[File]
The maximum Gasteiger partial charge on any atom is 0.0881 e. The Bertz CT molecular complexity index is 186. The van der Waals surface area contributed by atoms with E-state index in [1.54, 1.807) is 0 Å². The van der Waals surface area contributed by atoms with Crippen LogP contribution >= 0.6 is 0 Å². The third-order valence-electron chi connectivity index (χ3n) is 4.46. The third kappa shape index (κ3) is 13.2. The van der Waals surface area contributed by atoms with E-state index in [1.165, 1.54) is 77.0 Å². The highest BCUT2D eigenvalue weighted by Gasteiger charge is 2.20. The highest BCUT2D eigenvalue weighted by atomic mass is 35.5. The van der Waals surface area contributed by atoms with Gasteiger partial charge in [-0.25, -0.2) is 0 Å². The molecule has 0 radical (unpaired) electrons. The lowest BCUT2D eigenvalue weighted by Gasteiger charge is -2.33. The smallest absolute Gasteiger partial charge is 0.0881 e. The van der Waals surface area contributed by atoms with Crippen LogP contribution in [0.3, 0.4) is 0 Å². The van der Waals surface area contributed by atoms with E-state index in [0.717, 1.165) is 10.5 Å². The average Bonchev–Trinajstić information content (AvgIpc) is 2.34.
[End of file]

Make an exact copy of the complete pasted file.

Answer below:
The maximum Gasteiger partial charge on any atom is 0.0881 e. The Bertz CT molecular complexity index is 186. The van der Waals surface area contributed by atoms with E-state index in [1.54, 1.807) is 0 Å². The van der Waals surface area contributed by atoms with Crippen LogP contribution >= 0.6 is 0 Å². The third-order valence-electron chi connectivity index (χ3n) is 4.46. The third kappa shape index (κ3) is 13.2. The van der Waals surface area contributed by atoms with E-state index in [1.165, 1.54) is 77.0 Å². The highest BCUT2D eigenvalue weighted by Gasteiger charge is 2.20. The highest BCUT2D eigenvalue weighted by atomic mass is 35.5. The van der Waals surface area contributed by atoms with Gasteiger partial charge in [-0.25, -0.2) is 0 Å². The molecule has 0 radical (unpaired) electrons. The lowest BCUT2D eigenvalue weighted by Gasteiger charge is -2.33. The smallest absolute Gasteiger partial charge is 0.0881 e. The van der Waals surface area contributed by atoms with Crippen LogP contribution in [0.3, 0.4) is 0 Å². The van der Waals surface area contributed by atoms with E-state index in [0.717, 1.165) is 10.5 Å². The average Bonchev–Trinajstić information content (AvgIpc) is 2.34.